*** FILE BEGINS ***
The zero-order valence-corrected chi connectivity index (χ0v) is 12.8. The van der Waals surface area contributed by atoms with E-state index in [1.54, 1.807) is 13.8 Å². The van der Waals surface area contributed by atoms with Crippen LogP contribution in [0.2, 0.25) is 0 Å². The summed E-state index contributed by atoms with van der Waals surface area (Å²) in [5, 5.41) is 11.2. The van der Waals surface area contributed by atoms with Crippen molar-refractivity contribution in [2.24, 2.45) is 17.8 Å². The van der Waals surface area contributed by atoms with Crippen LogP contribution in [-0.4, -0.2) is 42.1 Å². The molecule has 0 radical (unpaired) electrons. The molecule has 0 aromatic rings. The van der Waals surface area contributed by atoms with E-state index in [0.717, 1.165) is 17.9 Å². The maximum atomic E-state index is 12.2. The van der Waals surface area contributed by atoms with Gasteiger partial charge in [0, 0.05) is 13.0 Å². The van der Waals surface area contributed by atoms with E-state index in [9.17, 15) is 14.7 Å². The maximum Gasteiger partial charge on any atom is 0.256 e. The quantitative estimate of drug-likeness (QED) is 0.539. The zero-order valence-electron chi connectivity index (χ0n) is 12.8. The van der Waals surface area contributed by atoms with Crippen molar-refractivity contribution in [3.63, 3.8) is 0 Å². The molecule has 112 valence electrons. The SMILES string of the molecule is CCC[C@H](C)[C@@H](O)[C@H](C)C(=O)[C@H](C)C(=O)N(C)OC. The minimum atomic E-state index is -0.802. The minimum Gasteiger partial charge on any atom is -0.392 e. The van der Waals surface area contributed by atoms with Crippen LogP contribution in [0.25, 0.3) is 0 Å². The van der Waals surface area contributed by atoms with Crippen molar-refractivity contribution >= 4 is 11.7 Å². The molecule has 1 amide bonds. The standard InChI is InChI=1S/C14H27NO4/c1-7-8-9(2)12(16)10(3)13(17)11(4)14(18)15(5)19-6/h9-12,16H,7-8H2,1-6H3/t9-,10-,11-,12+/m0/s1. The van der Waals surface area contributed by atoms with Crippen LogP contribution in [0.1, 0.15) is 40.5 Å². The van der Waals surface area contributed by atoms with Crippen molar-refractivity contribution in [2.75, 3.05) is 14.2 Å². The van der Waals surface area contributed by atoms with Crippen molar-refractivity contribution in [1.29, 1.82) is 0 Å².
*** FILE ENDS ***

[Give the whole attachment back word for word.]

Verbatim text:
The zero-order valence-corrected chi connectivity index (χ0v) is 12.8. The van der Waals surface area contributed by atoms with E-state index in [1.54, 1.807) is 13.8 Å². The van der Waals surface area contributed by atoms with Crippen LogP contribution in [0.2, 0.25) is 0 Å². The summed E-state index contributed by atoms with van der Waals surface area (Å²) in [5, 5.41) is 11.2. The van der Waals surface area contributed by atoms with Crippen molar-refractivity contribution in [2.24, 2.45) is 17.8 Å². The van der Waals surface area contributed by atoms with Crippen LogP contribution in [-0.4, -0.2) is 42.1 Å². The molecule has 0 radical (unpaired) electrons. The molecule has 0 aromatic rings. The van der Waals surface area contributed by atoms with E-state index in [0.717, 1.165) is 17.9 Å². The maximum atomic E-state index is 12.2. The van der Waals surface area contributed by atoms with Gasteiger partial charge in [0, 0.05) is 13.0 Å². The van der Waals surface area contributed by atoms with E-state index in [9.17, 15) is 14.7 Å². The maximum Gasteiger partial charge on any atom is 0.256 e. The quantitative estimate of drug-likeness (QED) is 0.539. The zero-order valence-electron chi connectivity index (χ0n) is 12.8. The van der Waals surface area contributed by atoms with Crippen molar-refractivity contribution in [3.63, 3.8) is 0 Å². The molecule has 112 valence electrons. The SMILES string of the molecule is CCC[C@H](C)[C@@H](O)[C@H](C)C(=O)[C@H](C)C(=O)N(C)OC. The minimum atomic E-state index is -0.802. The minimum Gasteiger partial charge on any atom is -0.392 e. The van der Waals surface area contributed by atoms with Crippen LogP contribution in [0.25, 0.3) is 0 Å². The van der Waals surface area contributed by atoms with Crippen molar-refractivity contribution >= 4 is 11.7 Å². The molecule has 1 amide bonds. The standard InChI is InChI=1S/C14H27NO4/c1-7-8-9(2)12(16)10(3)13(17)11(4)14(18)15(5)19-6/h9-12,16H,7-8H2,1-6H3/t9-,10-,11-,12+/m0/s1. The van der Waals surface area contributed by atoms with Crippen LogP contribution in [0.1, 0.15) is 40.5 Å². The van der Waals surface area contributed by atoms with Crippen molar-refractivity contribution in [2.75, 3.05) is 14.2 Å². The van der Waals surface area contributed by atoms with Crippen molar-refractivity contribution in [1.29, 1.82) is 0 Å².